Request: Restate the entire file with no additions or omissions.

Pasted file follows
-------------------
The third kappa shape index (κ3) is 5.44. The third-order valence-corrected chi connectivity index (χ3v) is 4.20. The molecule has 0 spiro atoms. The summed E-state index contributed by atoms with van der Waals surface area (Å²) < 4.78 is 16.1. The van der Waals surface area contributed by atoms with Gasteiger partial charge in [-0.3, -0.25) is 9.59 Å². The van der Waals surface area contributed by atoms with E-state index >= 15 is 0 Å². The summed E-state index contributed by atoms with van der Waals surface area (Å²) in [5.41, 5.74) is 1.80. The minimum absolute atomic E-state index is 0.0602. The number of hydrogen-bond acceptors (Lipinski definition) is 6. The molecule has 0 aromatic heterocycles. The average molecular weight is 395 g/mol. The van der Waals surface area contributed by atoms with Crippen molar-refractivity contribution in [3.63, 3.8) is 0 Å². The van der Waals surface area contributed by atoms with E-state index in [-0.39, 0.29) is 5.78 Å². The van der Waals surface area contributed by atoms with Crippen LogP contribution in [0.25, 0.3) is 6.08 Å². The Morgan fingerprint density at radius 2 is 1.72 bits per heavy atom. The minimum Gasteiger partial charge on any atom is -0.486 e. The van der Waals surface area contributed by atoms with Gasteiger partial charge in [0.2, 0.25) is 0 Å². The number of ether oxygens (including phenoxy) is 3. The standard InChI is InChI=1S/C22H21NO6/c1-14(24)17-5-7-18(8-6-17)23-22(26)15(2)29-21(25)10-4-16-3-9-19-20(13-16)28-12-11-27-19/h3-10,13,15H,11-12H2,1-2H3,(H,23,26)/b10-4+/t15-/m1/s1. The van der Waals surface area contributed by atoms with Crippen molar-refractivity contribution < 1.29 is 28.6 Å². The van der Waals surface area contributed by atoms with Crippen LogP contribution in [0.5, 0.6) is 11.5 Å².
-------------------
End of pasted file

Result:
The third kappa shape index (κ3) is 5.44. The third-order valence-corrected chi connectivity index (χ3v) is 4.20. The molecule has 0 spiro atoms. The summed E-state index contributed by atoms with van der Waals surface area (Å²) < 4.78 is 16.1. The van der Waals surface area contributed by atoms with Gasteiger partial charge in [-0.3, -0.25) is 9.59 Å². The van der Waals surface area contributed by atoms with E-state index >= 15 is 0 Å². The summed E-state index contributed by atoms with van der Waals surface area (Å²) in [5.41, 5.74) is 1.80. The minimum absolute atomic E-state index is 0.0602. The number of hydrogen-bond acceptors (Lipinski definition) is 6. The molecule has 0 aromatic heterocycles. The average molecular weight is 395 g/mol. The van der Waals surface area contributed by atoms with Crippen molar-refractivity contribution in [3.63, 3.8) is 0 Å². The van der Waals surface area contributed by atoms with E-state index in [-0.39, 0.29) is 5.78 Å². The van der Waals surface area contributed by atoms with Crippen LogP contribution in [0.25, 0.3) is 6.08 Å². The Morgan fingerprint density at radius 2 is 1.72 bits per heavy atom. The minimum Gasteiger partial charge on any atom is -0.486 e. The van der Waals surface area contributed by atoms with Gasteiger partial charge in [0.2, 0.25) is 0 Å². The number of ether oxygens (including phenoxy) is 3. The standard InChI is InChI=1S/C22H21NO6/c1-14(24)17-5-7-18(8-6-17)23-22(26)15(2)29-21(25)10-4-16-3-9-19-20(13-16)28-12-11-27-19/h3-10,13,15H,11-12H2,1-2H3,(H,23,26)/b10-4+/t15-/m1/s1. The van der Waals surface area contributed by atoms with Crippen molar-refractivity contribution < 1.29 is 28.6 Å². The van der Waals surface area contributed by atoms with Crippen LogP contribution in [0.5, 0.6) is 11.5 Å².